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Tips On Writing and Editing

Orighjigh Alôm

Writing is a process. This statement may come across as simply stating the obvious, but its significance becomes evident when placed side by side with a view of writing; as simply an act – the action of putting pen to paper, or typing words in a word processor.

Writing is, in truth, a series of actions that results in the creation and existence of an organic marriage, of coherent thought. The putting of pen to paper or typing is just one of several important actions that constitute the process of writing. Among others; like thinking through ideas, researching, producing drafts, etc., editing and proofreading are important and indispensable parts of what make up writing. While the terms are mostly used interchangeably, editing and proofreading differ, even if slightly. Granted, both are revision processes, nevertheless, their purposes set them apart.

Editing on one hand, takes care of: content –making sure a piece of writing contains the message the writer actually intends to send; structure –guaranteeing that the organisation of the writing, both internal and external is organic with the content; clarity –ensuring the words used, do justice to passing across the desired message clearly; and style –taking care of tone, voice, genderedness of language, etc.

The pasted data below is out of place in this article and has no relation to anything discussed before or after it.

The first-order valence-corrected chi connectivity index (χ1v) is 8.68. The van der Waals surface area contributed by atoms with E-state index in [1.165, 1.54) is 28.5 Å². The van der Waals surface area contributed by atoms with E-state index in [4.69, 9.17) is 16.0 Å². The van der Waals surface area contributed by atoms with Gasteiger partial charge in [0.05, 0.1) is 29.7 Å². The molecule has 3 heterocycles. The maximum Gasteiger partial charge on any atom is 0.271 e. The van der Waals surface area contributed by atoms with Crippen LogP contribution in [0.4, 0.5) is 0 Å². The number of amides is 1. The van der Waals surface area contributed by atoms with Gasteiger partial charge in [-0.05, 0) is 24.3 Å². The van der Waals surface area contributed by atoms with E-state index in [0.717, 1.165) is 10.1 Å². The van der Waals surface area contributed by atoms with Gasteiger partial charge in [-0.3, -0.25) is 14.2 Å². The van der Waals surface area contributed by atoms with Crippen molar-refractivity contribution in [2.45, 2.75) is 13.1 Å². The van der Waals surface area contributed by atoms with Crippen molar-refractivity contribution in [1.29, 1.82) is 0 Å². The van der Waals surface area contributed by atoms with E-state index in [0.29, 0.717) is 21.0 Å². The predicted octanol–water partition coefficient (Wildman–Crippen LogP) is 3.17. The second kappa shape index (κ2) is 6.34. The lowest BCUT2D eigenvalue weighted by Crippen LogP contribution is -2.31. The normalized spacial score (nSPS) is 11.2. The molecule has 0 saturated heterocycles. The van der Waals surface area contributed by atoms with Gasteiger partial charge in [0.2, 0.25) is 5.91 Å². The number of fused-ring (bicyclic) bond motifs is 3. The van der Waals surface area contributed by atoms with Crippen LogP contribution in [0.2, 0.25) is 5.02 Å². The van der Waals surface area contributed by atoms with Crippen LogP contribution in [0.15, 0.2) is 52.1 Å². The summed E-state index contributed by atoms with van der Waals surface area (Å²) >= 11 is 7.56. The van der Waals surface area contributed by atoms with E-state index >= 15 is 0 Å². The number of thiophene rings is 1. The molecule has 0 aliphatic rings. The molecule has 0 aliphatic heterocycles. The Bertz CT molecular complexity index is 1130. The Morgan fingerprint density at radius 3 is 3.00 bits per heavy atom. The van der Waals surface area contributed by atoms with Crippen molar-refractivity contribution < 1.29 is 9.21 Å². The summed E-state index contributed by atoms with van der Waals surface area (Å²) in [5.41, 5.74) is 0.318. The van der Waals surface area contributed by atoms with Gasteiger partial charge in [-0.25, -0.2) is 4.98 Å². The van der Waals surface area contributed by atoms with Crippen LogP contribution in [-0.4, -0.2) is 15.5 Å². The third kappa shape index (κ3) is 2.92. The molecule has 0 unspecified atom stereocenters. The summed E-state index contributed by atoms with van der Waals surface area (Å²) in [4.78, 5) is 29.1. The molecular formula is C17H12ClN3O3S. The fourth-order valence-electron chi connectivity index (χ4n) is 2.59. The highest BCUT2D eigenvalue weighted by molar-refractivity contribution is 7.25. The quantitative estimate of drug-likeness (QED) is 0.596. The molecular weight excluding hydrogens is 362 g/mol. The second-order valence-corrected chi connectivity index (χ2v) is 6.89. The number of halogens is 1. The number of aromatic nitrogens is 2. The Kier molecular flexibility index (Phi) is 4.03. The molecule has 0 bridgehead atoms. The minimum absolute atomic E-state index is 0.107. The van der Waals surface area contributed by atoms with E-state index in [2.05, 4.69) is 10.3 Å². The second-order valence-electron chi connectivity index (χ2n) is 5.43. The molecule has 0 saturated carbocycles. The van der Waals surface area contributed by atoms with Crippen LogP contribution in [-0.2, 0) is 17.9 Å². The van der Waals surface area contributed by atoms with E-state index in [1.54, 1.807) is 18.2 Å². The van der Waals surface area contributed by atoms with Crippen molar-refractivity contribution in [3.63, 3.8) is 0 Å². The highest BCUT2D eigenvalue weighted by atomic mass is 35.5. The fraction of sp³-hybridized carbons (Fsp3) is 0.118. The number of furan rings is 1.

Proofreading on the other hand, concerns itself with making sure a piece of writing is free of grammatical, spelling, and punctuation lapses. While editing may be considered a deeper level revision, proofreading deals with the surface level.

The first draft can be likened to a caging of the ideas fluttering in the writer’s head, so that they do not fly away. After this initial taming, there is a need for the writer to turn the draft into something that carries the markings of the hearth it was forged in, and yet hammered into a shape that is intelligible to those who will eventually consume it. The rush of creative inspiration sometimes inevitably causes certain lapses in the draft that can be righted in the revision processes of editing and proofreading. Every writer needs to be diligent in editing and proofreading whatever they write, be it a poem, a story, a play, an article, etc.

In a community of writers, there may also be much to gain from editing and proofreading one another’s writing. This is so because, while editing or proofreading their work, a writer may look at the text and yet not spot the mistakes, since they could be reading from their minds – what they intended to write – and not what actually made it to the draft. So the writer can read again and again and still miss some lapses. It is expected that this will not be the case, with the detachment expected from another reader.

There are also professional editors and proof-readers, whose job is to make good writing better, and even bad writing, good. Whether done by the writer, a friend, or a professional, editing and proofreading contribute greatly to how good or bad a piece of writing turns out to be.

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